KVANLI PAVUR KEELING. Chapter 4 Time Series Analysis and Forecasting. Chapter Objectives. At the completion of this chapter, you should be able to: ∙ Deseasonalize a time series by first calculating the seasonal indexes
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KVANLI
PAVUR
KEELING
Chapter 4Time Series Analysis and Forecasting
∙ Deseasonalize a time series by first calculating the
seasonal indexes
∙ Discuss the nature of additive and multiplicative
seasonality
∙ Estimate the trend, cyclical and noise components
∙ Forecast a time series containing trend
∙ Calculate price indexes, including a Laspeyres and
Paasche index
1 1985 1.7
2 1986 2.4
3 1987 2.8
4 1988 3.4
.
.
22 2006 9.6
23 2007 10.7
This is y1
This is an example of annual data
This is y23
∙ annual (one value for each year)
∙ quarterly (4 values for each year)
∙ monthly (12 values for each year)
∙ Trend (TR) ∙ Seasonality (S)
∙ Cyclic (C) ∙ Irregular or noise (I)
Monthly or quarterly data only
Yt
Yt
t
t
(a) Increasing trend
(b) Decreasing trend
11.0 –
10.0 –
9.0 –
8.0 –
7.0 –
6.0 –
5.0 –
4.0 –
3.0 –
2.0 –
1.0 –
Trend
Number of employees (thousands)

2000

2001

2002

2003

2004

2005

2006

2007
t
We’ll take a closer look at this example in the slides to follow
Yt
Yt
t
t
(b)
(a)
Yt
Yt
t
t
(d)
(c)
300 –
200 –
100 –
Power consumption (million kwh)

1998

1999

2000

2001

2002

2003

2004

2005

2006

2007
t (time)
The increase in power consumption slows down over time and the trend is not linear
Figure 4.1
∙ Additive seasonality
∙ Multiplicative seasonality
∙ Usually the case
∙ Assumed in the
Excel macros
4.0 –
3.5 –
3.0 –
2.5 –
2.0 –
1.5 –
1.0 –
Corporate taxes
(millions of dollars)
1
2
3

1980

1990

2000

2005
yt = St+TRt + Ct+ It
yt = St ∙ TRt ∙ Ct ∙ It
The seasonal component (St) is omitted for annual data
Multiplicative seasonality is the usual situation and assumed in the Excel macros
This is the trend line
yt= b0+ b1t
1 1.1 1.1
2 2.4 4.8
3 4.6 13.8
.
.
8 11.289.6
48.3 276.3
Let A = the sum of the time series values
So, A = 48.3
Let B = the sum of the righthand column
So, B = 276.3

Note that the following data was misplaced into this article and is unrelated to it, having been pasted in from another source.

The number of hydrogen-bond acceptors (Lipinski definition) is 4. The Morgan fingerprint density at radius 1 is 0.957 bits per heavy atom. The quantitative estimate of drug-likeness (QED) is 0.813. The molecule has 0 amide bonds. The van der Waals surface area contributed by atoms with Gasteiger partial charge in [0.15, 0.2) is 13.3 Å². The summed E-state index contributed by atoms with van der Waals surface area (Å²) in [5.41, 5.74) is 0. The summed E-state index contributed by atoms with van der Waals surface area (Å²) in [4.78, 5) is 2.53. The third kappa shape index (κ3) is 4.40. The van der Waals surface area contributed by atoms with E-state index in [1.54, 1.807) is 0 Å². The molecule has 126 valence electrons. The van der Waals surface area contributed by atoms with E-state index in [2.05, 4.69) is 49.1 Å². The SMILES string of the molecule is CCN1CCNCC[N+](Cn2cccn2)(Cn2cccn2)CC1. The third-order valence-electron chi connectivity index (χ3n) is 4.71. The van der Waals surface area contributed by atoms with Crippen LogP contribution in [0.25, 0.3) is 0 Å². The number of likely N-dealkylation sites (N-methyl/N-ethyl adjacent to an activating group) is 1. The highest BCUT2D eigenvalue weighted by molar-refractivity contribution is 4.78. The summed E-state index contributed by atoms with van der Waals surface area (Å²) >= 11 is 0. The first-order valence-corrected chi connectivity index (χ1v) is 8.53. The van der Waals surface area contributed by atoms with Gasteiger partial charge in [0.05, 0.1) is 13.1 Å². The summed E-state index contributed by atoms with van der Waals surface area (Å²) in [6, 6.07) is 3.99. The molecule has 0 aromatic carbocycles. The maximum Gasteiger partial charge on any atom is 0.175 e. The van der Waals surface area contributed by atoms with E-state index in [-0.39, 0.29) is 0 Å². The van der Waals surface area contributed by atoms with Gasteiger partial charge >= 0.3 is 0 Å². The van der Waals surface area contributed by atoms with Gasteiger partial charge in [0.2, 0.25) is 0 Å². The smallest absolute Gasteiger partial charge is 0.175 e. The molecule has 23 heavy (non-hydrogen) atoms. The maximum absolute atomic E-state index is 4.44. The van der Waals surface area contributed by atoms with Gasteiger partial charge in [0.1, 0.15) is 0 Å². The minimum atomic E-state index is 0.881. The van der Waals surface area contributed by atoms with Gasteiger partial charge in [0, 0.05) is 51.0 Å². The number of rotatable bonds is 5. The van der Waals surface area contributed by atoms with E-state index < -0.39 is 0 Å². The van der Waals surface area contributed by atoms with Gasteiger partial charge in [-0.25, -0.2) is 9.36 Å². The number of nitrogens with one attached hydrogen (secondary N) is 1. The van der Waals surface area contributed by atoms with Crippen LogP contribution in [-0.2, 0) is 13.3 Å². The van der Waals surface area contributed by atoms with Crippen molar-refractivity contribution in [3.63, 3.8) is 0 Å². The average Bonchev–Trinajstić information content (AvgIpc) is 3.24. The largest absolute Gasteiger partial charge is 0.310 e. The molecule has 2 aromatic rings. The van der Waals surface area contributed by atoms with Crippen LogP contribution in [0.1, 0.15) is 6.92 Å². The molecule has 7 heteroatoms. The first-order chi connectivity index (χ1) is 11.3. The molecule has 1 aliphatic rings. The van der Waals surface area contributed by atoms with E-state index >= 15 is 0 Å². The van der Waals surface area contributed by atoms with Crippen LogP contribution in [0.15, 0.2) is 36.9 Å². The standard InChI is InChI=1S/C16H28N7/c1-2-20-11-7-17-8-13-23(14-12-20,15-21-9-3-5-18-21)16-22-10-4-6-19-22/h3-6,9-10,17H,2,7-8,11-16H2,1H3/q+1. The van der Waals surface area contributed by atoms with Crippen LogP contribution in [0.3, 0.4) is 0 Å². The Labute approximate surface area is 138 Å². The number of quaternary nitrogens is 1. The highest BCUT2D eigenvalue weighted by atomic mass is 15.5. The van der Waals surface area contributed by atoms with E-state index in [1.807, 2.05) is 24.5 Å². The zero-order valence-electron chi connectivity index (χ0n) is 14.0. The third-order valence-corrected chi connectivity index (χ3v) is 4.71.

Let T = the number of time periods. So, T = 8
Carry a lot of decimal places
The trend line is = .279 + 1.404t
OK to round now
The forecast for 2008
The forecast period
sample data
yt = TRt ∙ Ct ∙ It
= .279 + 1.404(1) = 1.125
= .279 + 1.404(2) = 2.529
= .279 + 1.404(3) = 3.933
= .279 + 1.404(8) = 10.953
tytytyt/yt
^
^
11.11.125.978
22.42.529.949
34.63.9331.169
45.45.3371.012
55.96.741.875
68.08.145.982
79.79.5491.016
811.210.9531.022
Trend activity
Cyclical activity
Ct
1.15 –
1.10 –
1.05 –
1.00 –
.95 –
.90 –
Start
End

1

2

3

4

5

6

7

8
t
2000
2002
2004
2007
Yt
11.0 –
10.0 –
9.0 –
8.0 –
7.0 –
6.0 –
5.0 –
4.0 –
3.0 –
2.0 –
1.0 –
Actual yt
^
yt =−.279 + 1.404t
(trend line)
Number of employees (thousands)

2000

2001

2002

2003

2004

2005

2006

2007
t
Yt
Trend
2000 –
1500 –
1000 –
500 –
100 units
100 units
Actual time series
Units sold
100 units

Winter
2005

Winter
2006

Winter
2007
t
Figure 4.16
Yt
700 –
600 –
500 –
400 –
300 –
200 –
100 –
TRt = 100 + 20t
Sales (tens of thousands of dollars)
Estimated sales using trend and seasonality

1

2

3

4

5

6

7

8

9

10

11

12

13

14

15

16

17

18

19

20
t
Figure 4.17
Yt
2000 –
1500 –
1000 –
500 –
250 units
Trend
180 units
Units sold
Actual time series
100 units

Winter
2005

Winter
2006

Winter
2007
t
Figure 4.18
Yt
700 –
600 –
500 –
400 –
300 –
200 –
100 –
TRt = 100 + 20t
Sales (tens of thousands of dollars)
Estimated sales using trend and seasonality

1

2

3

4

5

6

7

8

9

10

11

12

13

14

15

16

17

18

19

20
t
Figure 4.19